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Video:How to Nest Patchwork Quilt Seams

with Linda Warren

To achieve a neat and tidy quilt with less bumps in the patches, here's an insider's trick. Watch how to nest the quilt's patchwork seams in order to get a point that matches perfectly.See Transcript

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Transcript:How to Nest Patchwork Quilt Seams

Hi, my name is Linda Warren at Valley Fabrics in Northampton, MA and we are going to go over nesting your seams when you're doing patchwork in order to get a nice point that matches.

Decide Which Seam Side to Press Toward

I have a strip set here that I have already sewn. If the pattern doesn't specify which direction to press it, press it towards the dark - if it does specify then, press towards whatever the pattern tells you to. Whichever I am pressing towards, I put it on the top and I put the seam on the side that's the farthest away from me.

So when I fold that top piece back, my seam allowance is then going in the direction of that fabric, and I am just going to press, I do use the tip of the iron a little to move that top piece back away from the seam line, but I am also using my fingers ahead of the iron.

There's my seam allowance it's going toward the darker fabric and it's nice and straight and nice and flat.

Line Up the Seam Allowances

So I've got this nice and pressed now, I'm going to cut two segments - one... two... So I turn one around and like magic my seam allowances are now going in opposite directions because I pressed the whole strip set towards the dark when I turn one unit around its seam allowance will be going in the opposite direction of its partner there.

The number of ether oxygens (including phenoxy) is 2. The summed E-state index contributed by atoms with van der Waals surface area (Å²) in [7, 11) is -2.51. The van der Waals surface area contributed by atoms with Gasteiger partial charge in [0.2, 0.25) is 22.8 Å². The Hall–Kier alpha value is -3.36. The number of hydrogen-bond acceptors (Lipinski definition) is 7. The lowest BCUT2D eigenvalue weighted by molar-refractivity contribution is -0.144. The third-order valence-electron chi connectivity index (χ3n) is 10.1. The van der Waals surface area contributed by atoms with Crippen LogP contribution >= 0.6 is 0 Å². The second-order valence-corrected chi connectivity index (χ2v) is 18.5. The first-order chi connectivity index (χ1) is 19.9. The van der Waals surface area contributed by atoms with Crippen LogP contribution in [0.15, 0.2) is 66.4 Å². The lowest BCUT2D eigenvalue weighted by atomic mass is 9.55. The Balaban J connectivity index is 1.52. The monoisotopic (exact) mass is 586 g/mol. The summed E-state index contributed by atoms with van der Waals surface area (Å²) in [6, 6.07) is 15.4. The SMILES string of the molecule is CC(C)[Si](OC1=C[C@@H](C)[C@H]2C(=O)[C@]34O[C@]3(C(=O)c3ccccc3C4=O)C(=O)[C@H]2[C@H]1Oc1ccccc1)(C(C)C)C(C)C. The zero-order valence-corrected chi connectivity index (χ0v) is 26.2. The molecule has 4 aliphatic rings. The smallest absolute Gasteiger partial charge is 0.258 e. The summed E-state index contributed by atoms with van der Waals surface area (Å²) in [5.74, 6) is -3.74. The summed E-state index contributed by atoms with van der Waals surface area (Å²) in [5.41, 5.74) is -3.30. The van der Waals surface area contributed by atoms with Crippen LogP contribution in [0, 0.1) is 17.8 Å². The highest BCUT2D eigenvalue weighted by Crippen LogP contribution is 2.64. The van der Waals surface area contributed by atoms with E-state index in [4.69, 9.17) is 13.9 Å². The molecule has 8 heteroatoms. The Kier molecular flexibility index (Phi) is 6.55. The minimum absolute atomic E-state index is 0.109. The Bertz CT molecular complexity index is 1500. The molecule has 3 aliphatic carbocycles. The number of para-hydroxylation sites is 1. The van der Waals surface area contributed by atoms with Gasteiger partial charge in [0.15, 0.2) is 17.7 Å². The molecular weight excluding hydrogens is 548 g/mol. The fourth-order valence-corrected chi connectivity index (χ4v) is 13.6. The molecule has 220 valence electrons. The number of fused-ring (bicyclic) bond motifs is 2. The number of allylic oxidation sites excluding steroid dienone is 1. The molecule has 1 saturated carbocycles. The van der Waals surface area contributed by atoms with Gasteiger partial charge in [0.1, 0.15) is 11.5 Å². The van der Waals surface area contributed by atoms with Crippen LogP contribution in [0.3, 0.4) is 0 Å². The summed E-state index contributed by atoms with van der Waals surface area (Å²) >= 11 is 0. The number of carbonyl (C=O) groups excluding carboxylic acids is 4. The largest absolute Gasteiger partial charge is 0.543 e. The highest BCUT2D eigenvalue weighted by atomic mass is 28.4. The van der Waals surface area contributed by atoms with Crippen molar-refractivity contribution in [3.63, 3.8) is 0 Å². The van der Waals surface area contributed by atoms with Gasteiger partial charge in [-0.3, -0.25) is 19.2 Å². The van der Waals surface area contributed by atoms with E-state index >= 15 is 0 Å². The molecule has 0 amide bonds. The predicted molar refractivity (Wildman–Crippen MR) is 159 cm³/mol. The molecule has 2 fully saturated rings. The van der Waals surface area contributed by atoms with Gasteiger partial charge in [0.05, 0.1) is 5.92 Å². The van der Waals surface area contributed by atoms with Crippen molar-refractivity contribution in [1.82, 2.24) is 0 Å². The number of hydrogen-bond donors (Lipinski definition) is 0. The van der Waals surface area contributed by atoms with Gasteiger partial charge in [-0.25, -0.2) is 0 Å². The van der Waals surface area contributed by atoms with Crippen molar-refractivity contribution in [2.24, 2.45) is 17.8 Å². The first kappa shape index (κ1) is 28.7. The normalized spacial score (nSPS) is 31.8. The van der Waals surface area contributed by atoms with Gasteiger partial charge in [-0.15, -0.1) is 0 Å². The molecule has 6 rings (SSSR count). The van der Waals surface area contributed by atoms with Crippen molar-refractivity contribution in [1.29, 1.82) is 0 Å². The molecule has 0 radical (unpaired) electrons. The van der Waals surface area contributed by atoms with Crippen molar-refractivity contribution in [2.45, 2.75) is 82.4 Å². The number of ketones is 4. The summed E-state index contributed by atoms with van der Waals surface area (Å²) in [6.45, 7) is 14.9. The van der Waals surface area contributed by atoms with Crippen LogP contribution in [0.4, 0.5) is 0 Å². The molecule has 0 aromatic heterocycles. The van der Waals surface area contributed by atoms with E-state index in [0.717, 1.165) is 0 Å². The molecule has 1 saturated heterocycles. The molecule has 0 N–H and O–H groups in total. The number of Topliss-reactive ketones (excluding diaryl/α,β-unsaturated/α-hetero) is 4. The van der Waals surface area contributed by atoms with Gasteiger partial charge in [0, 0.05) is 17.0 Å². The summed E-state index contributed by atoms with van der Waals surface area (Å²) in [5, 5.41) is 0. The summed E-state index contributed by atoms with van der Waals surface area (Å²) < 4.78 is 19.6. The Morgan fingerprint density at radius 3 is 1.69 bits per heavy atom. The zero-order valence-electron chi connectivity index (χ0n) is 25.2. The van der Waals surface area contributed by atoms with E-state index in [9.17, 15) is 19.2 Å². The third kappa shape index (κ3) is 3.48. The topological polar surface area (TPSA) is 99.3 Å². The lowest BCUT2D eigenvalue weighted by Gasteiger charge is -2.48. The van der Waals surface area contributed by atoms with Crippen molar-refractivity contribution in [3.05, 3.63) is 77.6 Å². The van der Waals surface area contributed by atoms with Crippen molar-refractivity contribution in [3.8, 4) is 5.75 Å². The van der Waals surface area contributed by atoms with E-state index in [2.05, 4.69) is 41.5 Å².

What I want to do is feel for those seam allowances with my fingers. I'm going to just rub it back and forth a little, until it feels flat and feels like there abutting each other.

You can also see the edges are lined up, this edge and, this edge line up, you can pull this back to check, see what it looks like. To see that there lined up but you will be able to feel it also, if they are too far apart for instance like that, you will actually feel a little divot a little space. If there overlapping too much, you'll feel it's very bulky and bumpy. So what you will want it to feel like is very even and flat.

Sew the Fabric Together

You're going to take that to your sewing machine and you're going to sew that with your 1/4 inch seam allowance. Then when you press this open your points match very nicely.

Sew Opposite Seam Allowances

Now here a lot people just press one way or the other, probably wouldn't matter for the pattern which way but I have another little trick, which is to press these two halves of the seam allowance opposite, so I am going to have all four of these seam allowances, going in the same rotation.

Then I am going to nudge that with my fingers, sometimes it is harder than others, you might want to use your fingernails, sometimes I use the seam ripper in there, take out a stitch or two. It will come apart and you will see this little mini four patch in there, that's your cue that you did it right.

Press Seams in Opposite Direction

You can then press those seams in opposite directions, turn over press it from the right side. The reason I did that is the seam will lie flatter. Then if you had just pressed this all in one direction, it will lay flatter and be less bumpy and bulky in your quilt.

Also these seam allowances going in a clockwise direction here, and if you do all units the same, means that when you piece two together, notice these seam allowances are in opposite directions, you can nest this seam as well, even you wanted to change your design and turn your unit this way, look like magic your seam allowances are still going in opposite directions and your points with nest perfectly. You will get nice crisp sharp points just like that.

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